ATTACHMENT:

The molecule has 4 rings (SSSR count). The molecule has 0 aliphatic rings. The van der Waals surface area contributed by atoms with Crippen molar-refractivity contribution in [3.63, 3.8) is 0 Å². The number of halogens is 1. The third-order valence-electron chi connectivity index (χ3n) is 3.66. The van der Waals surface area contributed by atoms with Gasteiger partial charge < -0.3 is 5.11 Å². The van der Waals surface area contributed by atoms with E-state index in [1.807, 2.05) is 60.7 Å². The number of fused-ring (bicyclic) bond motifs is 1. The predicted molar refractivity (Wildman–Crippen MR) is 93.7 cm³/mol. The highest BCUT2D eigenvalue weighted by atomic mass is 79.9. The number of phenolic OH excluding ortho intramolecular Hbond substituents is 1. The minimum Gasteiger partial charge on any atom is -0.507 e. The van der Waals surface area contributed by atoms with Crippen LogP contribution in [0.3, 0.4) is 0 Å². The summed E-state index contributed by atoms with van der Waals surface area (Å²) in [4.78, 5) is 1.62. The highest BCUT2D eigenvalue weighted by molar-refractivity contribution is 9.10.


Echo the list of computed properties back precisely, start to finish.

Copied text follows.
The molecule has 4 rings (SSSR count). The molecule has 0 aliphatic rings. The van der Waals surface area contributed by atoms with Crippen molar-refractivity contribution in [3.63, 3.8) is 0 Å². The number of halogens is 1. The third-order valence-electron chi connectivity index (χ3n) is 3.66. The van der Waals surface area contributed by atoms with Gasteiger partial charge < -0.3 is 5.11 Å². The van der Waals surface area contributed by atoms with E-state index in [1.807, 2.05) is 60.7 Å². The number of fused-ring (bicyclic) bond motifs is 1. The predicted molar refractivity (Wildman–Crippen MR) is 93.7 cm³/mol. The highest BCUT2D eigenvalue weighted by atomic mass is 79.9. The number of phenolic OH excluding ortho intramolecular Hbond substituents is 1. The minimum Gasteiger partial charge on any atom is -0.507 e. The van der Waals surface area contributed by atoms with Crippen LogP contribution in [0.3, 0.4) is 0 Å². The summed E-state index contributed by atoms with van der Waals surface area (Å²) in [4.78, 5) is 1.62. The highest BCUT2D eigenvalue weighted by molar-refractivity contribution is 9.10.